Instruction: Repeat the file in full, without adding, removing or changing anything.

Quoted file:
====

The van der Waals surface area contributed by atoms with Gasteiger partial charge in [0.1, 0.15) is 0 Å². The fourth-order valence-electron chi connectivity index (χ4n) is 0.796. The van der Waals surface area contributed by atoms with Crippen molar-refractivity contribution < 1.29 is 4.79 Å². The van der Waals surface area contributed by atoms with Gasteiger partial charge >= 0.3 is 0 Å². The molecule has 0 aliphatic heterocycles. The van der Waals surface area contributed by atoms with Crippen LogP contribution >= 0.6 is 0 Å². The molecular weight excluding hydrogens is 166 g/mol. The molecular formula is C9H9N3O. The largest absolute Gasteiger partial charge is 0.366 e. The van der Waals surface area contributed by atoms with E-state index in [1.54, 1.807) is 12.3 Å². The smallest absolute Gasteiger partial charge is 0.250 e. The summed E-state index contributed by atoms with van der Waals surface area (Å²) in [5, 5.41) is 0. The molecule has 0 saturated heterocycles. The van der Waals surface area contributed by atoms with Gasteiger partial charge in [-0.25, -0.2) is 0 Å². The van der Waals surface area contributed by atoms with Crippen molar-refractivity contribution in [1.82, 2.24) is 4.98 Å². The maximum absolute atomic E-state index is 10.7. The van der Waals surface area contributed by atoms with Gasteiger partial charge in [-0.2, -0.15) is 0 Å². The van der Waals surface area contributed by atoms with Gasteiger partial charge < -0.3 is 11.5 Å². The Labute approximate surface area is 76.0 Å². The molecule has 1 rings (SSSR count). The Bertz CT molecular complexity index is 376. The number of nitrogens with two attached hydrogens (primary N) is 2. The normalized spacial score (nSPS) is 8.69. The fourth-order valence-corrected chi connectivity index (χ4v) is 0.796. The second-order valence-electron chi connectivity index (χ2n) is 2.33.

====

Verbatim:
The van der Waals surface area contributed by atoms with Gasteiger partial charge in [0.1, 0.15) is 0 Å². The fourth-order valence-electron chi connectivity index (χ4n) is 0.796. The van der Waals surface area contributed by atoms with Crippen molar-refractivity contribution < 1.29 is 4.79 Å². The van der Waals surface area contributed by atoms with Gasteiger partial charge >= 0.3 is 0 Å². The molecule has 0 aliphatic heterocycles. The van der Waals surface area contributed by atoms with Crippen LogP contribution >= 0.6 is 0 Å². The molecular weight excluding hydrogens is 166 g/mol. The molecular formula is C9H9N3O. The largest absolute Gasteiger partial charge is 0.366 e. The van der Waals surface area contributed by atoms with E-state index in [1.54, 1.807) is 12.3 Å². The smallest absolute Gasteiger partial charge is 0.250 e. The summed E-state index contributed by atoms with van der Waals surface area (Å²) in [5, 5.41) is 0. The molecule has 0 saturated heterocycles. The van der Waals surface area contributed by atoms with Gasteiger partial charge in [-0.25, -0.2) is 0 Å². The van der Waals surface area contributed by atoms with Crippen molar-refractivity contribution in [1.82, 2.24) is 4.98 Å². The maximum absolute atomic E-state index is 10.7. The van der Waals surface area contributed by atoms with Gasteiger partial charge in [-0.2, -0.15) is 0 Å². The van der Waals surface area contributed by atoms with Gasteiger partial charge < -0.3 is 11.5 Å². The Labute approximate surface area is 76.0 Å². The molecule has 1 rings (SSSR count). The Bertz CT molecular complexity index is 376. The number of nitrogens with two attached hydrogens (primary N) is 2. The normalized spacial score (nSPS) is 8.69. The fourth-order valence-corrected chi connectivity index (χ4v) is 0.796. The second-order valence-electron chi connectivity index (χ2n) is 2.33.